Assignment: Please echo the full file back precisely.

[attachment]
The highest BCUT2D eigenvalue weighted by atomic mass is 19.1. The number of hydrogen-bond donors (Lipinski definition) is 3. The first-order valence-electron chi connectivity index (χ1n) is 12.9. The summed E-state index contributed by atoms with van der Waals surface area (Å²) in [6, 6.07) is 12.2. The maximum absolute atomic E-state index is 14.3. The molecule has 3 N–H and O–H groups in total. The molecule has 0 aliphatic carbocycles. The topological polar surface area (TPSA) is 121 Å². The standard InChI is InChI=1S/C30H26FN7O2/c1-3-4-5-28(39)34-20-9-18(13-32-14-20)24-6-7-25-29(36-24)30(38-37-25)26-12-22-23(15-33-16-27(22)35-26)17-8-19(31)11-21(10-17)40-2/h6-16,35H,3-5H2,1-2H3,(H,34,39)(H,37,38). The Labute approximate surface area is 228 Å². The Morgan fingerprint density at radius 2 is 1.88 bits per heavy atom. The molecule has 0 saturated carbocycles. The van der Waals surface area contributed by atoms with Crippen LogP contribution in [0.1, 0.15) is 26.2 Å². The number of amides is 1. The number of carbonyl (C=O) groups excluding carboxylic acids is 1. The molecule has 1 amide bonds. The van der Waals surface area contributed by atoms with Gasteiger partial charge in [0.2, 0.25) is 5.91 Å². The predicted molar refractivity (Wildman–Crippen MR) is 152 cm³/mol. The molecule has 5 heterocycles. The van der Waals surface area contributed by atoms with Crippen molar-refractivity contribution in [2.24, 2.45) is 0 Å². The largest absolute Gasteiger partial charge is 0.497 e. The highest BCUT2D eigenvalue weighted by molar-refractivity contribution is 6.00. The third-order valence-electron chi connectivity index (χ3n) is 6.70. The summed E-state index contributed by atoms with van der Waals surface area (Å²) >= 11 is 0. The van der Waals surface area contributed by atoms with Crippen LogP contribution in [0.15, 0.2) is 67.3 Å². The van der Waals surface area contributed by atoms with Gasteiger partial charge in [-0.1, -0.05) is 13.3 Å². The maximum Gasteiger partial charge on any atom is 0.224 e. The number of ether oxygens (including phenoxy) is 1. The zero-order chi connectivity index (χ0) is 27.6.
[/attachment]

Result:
The highest BCUT2D eigenvalue weighted by atomic mass is 19.1. The number of hydrogen-bond donors (Lipinski definition) is 3. The first-order valence-electron chi connectivity index (χ1n) is 12.9. The summed E-state index contributed by atoms with van der Waals surface area (Å²) in [6, 6.07) is 12.2. The maximum absolute atomic E-state index is 14.3. The molecule has 3 N–H and O–H groups in total. The molecule has 0 aliphatic carbocycles. The topological polar surface area (TPSA) is 121 Å². The standard InChI is InChI=1S/C30H26FN7O2/c1-3-4-5-28(39)34-20-9-18(13-32-14-20)24-6-7-25-29(36-24)30(38-37-25)26-12-22-23(15-33-16-27(22)35-26)17-8-19(31)11-21(10-17)40-2/h6-16,35H,3-5H2,1-2H3,(H,34,39)(H,37,38). The Labute approximate surface area is 228 Å². The Morgan fingerprint density at radius 2 is 1.88 bits per heavy atom. The molecule has 0 saturated carbocycles. The van der Waals surface area contributed by atoms with Crippen LogP contribution in [0.1, 0.15) is 26.2 Å². The number of amides is 1. The number of carbonyl (C=O) groups excluding carboxylic acids is 1. The molecule has 1 amide bonds. The van der Waals surface area contributed by atoms with Gasteiger partial charge in [0.2, 0.25) is 5.91 Å². The predicted molar refractivity (Wildman–Crippen MR) is 152 cm³/mol. The molecule has 5 heterocycles. The van der Waals surface area contributed by atoms with Crippen molar-refractivity contribution in [2.24, 2.45) is 0 Å². The largest absolute Gasteiger partial charge is 0.497 e. The highest BCUT2D eigenvalue weighted by molar-refractivity contribution is 6.00. The third-order valence-electron chi connectivity index (χ3n) is 6.70. The summed E-state index contributed by atoms with van der Waals surface area (Å²) >= 11 is 0. The van der Waals surface area contributed by atoms with Crippen LogP contribution in [0.15, 0.2) is 67.3 Å². The van der Waals surface area contributed by atoms with Gasteiger partial charge in [-0.1, -0.05) is 13.3 Å². The maximum Gasteiger partial charge on any atom is 0.224 e. The number of ether oxygens (including phenoxy) is 1. The zero-order chi connectivity index (χ0) is 27.6.